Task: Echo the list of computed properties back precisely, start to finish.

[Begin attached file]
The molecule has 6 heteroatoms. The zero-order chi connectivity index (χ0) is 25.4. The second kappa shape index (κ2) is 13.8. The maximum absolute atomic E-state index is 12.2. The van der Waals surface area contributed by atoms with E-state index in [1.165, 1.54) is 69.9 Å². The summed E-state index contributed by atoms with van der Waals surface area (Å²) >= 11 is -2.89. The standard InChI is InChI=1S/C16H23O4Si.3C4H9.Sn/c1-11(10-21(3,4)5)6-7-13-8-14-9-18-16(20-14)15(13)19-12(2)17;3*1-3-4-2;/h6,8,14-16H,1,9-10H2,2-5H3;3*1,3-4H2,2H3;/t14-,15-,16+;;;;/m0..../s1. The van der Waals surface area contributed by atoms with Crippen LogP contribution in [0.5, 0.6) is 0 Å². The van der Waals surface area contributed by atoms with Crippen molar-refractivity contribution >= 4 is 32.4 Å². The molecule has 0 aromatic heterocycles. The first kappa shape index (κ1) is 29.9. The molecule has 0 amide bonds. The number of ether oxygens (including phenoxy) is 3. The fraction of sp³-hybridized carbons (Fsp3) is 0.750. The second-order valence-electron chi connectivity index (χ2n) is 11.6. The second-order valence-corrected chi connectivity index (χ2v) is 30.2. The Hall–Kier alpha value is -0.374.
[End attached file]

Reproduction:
The molecule has 6 heteroatoms. The zero-order chi connectivity index (χ0) is 25.4. The second kappa shape index (κ2) is 13.8. The maximum absolute atomic E-state index is 12.2. The van der Waals surface area contributed by atoms with E-state index in [1.165, 1.54) is 69.9 Å². The summed E-state index contributed by atoms with van der Waals surface area (Å²) >= 11 is -2.89. The standard InChI is InChI=1S/C16H23O4Si.3C4H9.Sn/c1-11(10-21(3,4)5)6-7-13-8-14-9-18-16(20-14)15(13)19-12(2)17;3*1-3-4-2;/h6,8,14-16H,1,9-10H2,2-5H3;3*1,3-4H2,2H3;/t14-,15-,16+;;;;/m0..../s1. The van der Waals surface area contributed by atoms with Crippen LogP contribution in [0.5, 0.6) is 0 Å². The van der Waals surface area contributed by atoms with Crippen molar-refractivity contribution >= 4 is 32.4 Å². The molecule has 0 aromatic heterocycles. The first kappa shape index (κ1) is 29.9. The molecule has 0 amide bonds. The number of ether oxygens (including phenoxy) is 3. The fraction of sp³-hybridized carbons (Fsp3) is 0.750. The second-order valence-electron chi connectivity index (χ2n) is 11.6. The second-order valence-corrected chi connectivity index (χ2v) is 30.2. The Hall–Kier alpha value is -0.374.